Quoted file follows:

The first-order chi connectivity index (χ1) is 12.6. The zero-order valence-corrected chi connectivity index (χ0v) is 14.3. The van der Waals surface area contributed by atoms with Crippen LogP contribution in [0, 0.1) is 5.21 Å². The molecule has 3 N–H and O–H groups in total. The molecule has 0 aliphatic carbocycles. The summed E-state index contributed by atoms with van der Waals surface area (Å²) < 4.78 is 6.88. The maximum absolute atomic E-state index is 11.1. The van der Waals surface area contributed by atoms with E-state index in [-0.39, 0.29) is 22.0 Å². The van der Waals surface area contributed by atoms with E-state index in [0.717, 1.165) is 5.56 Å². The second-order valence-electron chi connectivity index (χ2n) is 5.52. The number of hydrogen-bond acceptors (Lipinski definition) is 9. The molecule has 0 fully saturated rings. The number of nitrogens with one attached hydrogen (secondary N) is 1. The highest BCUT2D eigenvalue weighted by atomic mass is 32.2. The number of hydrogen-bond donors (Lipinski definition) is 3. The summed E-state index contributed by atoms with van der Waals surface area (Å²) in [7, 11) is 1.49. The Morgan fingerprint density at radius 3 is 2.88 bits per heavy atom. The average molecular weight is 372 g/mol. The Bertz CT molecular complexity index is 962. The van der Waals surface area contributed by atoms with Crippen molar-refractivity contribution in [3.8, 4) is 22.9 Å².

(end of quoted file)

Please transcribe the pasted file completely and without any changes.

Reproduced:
The first-order chi connectivity index (χ1) is 12.6. The zero-order valence-corrected chi connectivity index (χ0v) is 14.3. The van der Waals surface area contributed by atoms with Crippen LogP contribution in [0, 0.1) is 5.21 Å². The molecule has 3 N–H and O–H groups in total. The molecule has 0 aliphatic carbocycles. The summed E-state index contributed by atoms with van der Waals surface area (Å²) < 4.78 is 6.88. The maximum absolute atomic E-state index is 11.1. The van der Waals surface area contributed by atoms with E-state index in [-0.39, 0.29) is 22.0 Å². The van der Waals surface area contributed by atoms with E-state index in [0.717, 1.165) is 5.56 Å². The second-order valence-electron chi connectivity index (χ2n) is 5.52. The number of hydrogen-bond acceptors (Lipinski definition) is 9. The molecule has 0 fully saturated rings. The number of nitrogens with one attached hydrogen (secondary N) is 1. The highest BCUT2D eigenvalue weighted by atomic mass is 32.2. The number of hydrogen-bond donors (Lipinski definition) is 3. The summed E-state index contributed by atoms with van der Waals surface area (Å²) in [7, 11) is 1.49. The Morgan fingerprint density at radius 3 is 2.88 bits per heavy atom. The average molecular weight is 372 g/mol. The Bertz CT molecular complexity index is 962. The van der Waals surface area contributed by atoms with Crippen molar-refractivity contribution in [3.8, 4) is 22.9 Å².